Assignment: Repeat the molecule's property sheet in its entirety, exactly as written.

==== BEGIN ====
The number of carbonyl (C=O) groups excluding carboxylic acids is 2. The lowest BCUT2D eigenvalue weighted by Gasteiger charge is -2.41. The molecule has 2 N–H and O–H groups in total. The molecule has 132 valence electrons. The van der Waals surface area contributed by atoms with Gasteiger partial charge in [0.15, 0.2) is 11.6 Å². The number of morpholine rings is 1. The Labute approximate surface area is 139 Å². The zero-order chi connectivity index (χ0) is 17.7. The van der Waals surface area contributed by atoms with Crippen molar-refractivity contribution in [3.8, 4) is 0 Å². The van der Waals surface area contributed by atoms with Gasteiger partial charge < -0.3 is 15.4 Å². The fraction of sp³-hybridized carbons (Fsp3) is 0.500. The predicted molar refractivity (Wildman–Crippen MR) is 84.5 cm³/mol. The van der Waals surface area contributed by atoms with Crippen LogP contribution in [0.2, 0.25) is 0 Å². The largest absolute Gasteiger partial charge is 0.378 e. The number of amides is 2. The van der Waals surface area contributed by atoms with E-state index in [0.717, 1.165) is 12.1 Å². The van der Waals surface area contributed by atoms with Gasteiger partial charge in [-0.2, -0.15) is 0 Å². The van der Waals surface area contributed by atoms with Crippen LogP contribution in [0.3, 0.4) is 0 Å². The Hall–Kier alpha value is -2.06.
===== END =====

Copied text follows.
The number of carbonyl (C=O) groups excluding carboxylic acids is 2. The lowest BCUT2D eigenvalue weighted by Gasteiger charge is -2.41. The molecule has 2 N–H and O–H groups in total. The molecule has 132 valence electrons. The van der Waals surface area contributed by atoms with Gasteiger partial charge in [0.15, 0.2) is 11.6 Å². The number of morpholine rings is 1. The Labute approximate surface area is 139 Å². The zero-order chi connectivity index (χ0) is 17.7. The van der Waals surface area contributed by atoms with Crippen molar-refractivity contribution in [3.8, 4) is 0 Å². The van der Waals surface area contributed by atoms with Gasteiger partial charge < -0.3 is 15.4 Å². The fraction of sp³-hybridized carbons (Fsp3) is 0.500. The predicted molar refractivity (Wildman–Crippen MR) is 84.5 cm³/mol. The van der Waals surface area contributed by atoms with Crippen LogP contribution in [0.2, 0.25) is 0 Å². The largest absolute Gasteiger partial charge is 0.378 e. The number of amides is 2. The van der Waals surface area contributed by atoms with E-state index in [0.717, 1.165) is 12.1 Å². The van der Waals surface area contributed by atoms with Gasteiger partial charge in [-0.2, -0.15) is 0 Å². The van der Waals surface area contributed by atoms with Crippen LogP contribution in [0.3, 0.4) is 0 Å². The Hall–Kier alpha value is -2.06.